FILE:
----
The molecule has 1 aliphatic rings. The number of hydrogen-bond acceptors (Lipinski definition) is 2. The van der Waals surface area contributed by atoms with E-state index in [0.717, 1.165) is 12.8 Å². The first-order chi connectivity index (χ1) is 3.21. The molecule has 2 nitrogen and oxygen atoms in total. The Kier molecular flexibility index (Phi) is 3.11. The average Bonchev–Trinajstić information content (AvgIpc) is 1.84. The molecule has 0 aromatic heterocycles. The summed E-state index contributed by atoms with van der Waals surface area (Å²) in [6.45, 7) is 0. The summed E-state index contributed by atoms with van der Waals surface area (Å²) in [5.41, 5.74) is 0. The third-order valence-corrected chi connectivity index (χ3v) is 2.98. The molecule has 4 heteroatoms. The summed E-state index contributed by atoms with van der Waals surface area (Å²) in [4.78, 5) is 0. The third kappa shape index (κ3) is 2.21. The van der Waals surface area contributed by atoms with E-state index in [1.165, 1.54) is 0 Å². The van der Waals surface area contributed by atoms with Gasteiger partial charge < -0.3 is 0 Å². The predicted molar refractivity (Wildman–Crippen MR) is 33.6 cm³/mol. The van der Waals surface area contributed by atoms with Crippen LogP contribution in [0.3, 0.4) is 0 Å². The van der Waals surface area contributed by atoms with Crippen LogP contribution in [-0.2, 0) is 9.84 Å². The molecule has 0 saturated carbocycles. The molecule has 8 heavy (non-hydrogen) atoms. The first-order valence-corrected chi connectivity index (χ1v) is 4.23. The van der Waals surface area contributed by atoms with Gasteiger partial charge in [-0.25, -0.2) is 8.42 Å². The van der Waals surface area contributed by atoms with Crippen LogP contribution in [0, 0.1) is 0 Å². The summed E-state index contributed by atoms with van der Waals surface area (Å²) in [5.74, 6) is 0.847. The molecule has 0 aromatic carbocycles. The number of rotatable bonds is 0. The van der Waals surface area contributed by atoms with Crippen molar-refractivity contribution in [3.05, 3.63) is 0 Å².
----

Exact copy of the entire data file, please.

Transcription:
The molecule has 1 aliphatic rings. The number of hydrogen-bond acceptors (Lipinski definition) is 2. The van der Waals surface area contributed by atoms with E-state index in [0.717, 1.165) is 12.8 Å². The first-order chi connectivity index (χ1) is 3.21. The molecule has 2 nitrogen and oxygen atoms in total. The Kier molecular flexibility index (Phi) is 3.11. The average Bonchev–Trinajstić information content (AvgIpc) is 1.84. The molecule has 0 aromatic heterocycles. The summed E-state index contributed by atoms with van der Waals surface area (Å²) in [6.45, 7) is 0. The summed E-state index contributed by atoms with van der Waals surface area (Å²) in [5.41, 5.74) is 0. The third-order valence-corrected chi connectivity index (χ3v) is 2.98. The molecule has 4 heteroatoms. The summed E-state index contributed by atoms with van der Waals surface area (Å²) in [4.78, 5) is 0. The third kappa shape index (κ3) is 2.21. The van der Waals surface area contributed by atoms with E-state index in [1.165, 1.54) is 0 Å². The van der Waals surface area contributed by atoms with Gasteiger partial charge < -0.3 is 0 Å². The predicted molar refractivity (Wildman–Crippen MR) is 33.6 cm³/mol. The van der Waals surface area contributed by atoms with Crippen LogP contribution in [0.3, 0.4) is 0 Å². The van der Waals surface area contributed by atoms with Crippen LogP contribution in [-0.2, 0) is 9.84 Å². The molecule has 0 saturated carbocycles. The molecule has 8 heavy (non-hydrogen) atoms. The first-order valence-corrected chi connectivity index (χ1v) is 4.23. The van der Waals surface area contributed by atoms with Gasteiger partial charge in [-0.25, -0.2) is 8.42 Å². The van der Waals surface area contributed by atoms with Crippen LogP contribution in [0, 0.1) is 0 Å². The summed E-state index contributed by atoms with van der Waals surface area (Å²) in [5.74, 6) is 0.847. The molecule has 0 aromatic carbocycles. The number of rotatable bonds is 0. The van der Waals surface area contributed by atoms with Crippen molar-refractivity contribution in [3.05, 3.63) is 0 Å².